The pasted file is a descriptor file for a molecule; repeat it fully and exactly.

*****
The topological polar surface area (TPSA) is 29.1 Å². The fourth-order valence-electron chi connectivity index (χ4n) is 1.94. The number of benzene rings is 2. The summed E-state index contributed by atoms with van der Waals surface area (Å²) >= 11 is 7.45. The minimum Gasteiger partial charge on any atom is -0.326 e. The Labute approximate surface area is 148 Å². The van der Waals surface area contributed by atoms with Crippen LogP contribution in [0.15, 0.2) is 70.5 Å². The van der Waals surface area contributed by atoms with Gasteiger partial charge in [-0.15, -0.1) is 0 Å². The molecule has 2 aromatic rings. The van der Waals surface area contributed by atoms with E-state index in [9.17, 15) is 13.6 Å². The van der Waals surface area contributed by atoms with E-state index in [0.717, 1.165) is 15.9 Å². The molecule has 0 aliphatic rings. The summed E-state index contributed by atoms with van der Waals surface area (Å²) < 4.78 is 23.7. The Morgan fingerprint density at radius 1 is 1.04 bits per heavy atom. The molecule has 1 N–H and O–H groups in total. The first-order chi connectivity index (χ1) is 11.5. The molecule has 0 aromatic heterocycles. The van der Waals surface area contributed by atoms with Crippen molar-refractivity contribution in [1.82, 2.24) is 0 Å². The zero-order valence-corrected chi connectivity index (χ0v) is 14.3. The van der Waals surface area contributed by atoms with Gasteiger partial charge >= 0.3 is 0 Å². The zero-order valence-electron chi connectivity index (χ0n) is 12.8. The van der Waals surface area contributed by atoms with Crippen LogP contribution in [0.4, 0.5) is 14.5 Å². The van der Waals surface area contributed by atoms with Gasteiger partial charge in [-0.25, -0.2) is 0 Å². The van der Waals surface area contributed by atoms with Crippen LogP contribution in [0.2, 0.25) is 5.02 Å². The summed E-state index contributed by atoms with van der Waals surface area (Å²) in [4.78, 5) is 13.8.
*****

The topological polar surface area (TPSA) is 29.1 Å². The fourth-order valence-electron chi connectivity index (χ4n) is 1.94. The number of benzene rings is 2. The summed E-state index contributed by atoms with van der Waals surface area (Å²) >= 11 is 7.45. The minimum Gasteiger partial charge on any atom is -0.326 e. The Labute approximate surface area is 148 Å². The van der Waals surface area contributed by atoms with Crippen LogP contribution in [0.15, 0.2) is 70.5 Å². The van der Waals surface area contributed by atoms with Gasteiger partial charge in [-0.15, -0.1) is 0 Å². The molecule has 2 aromatic rings. The van der Waals surface area contributed by atoms with E-state index in [9.17, 15) is 13.6 Å². The van der Waals surface area contributed by atoms with E-state index in [0.717, 1.165) is 15.9 Å². The molecule has 0 aliphatic rings. The summed E-state index contributed by atoms with van der Waals surface area (Å²) < 4.78 is 23.7. The Morgan fingerprint density at radius 1 is 1.04 bits per heavy atom. The molecule has 1 N–H and O–H groups in total. The first-order chi connectivity index (χ1) is 11.5. The molecule has 0 aromatic heterocycles. The van der Waals surface area contributed by atoms with Crippen molar-refractivity contribution in [1.82, 2.24) is 0 Å². The zero-order valence-corrected chi connectivity index (χ0v) is 14.3. The van der Waals surface area contributed by atoms with Gasteiger partial charge >= 0.3 is 0 Å². The zero-order valence-electron chi connectivity index (χ0n) is 12.8. The van der Waals surface area contributed by atoms with Crippen LogP contribution in [0.4, 0.5) is 14.5 Å². The van der Waals surface area contributed by atoms with Gasteiger partial charge in [-0.25, -0.2) is 0 Å². The van der Waals surface area contributed by atoms with Crippen LogP contribution in [0.2, 0.25) is 5.02 Å². The summed E-state index contributed by atoms with van der Waals surface area (Å²) in [4.78, 5) is 13.8.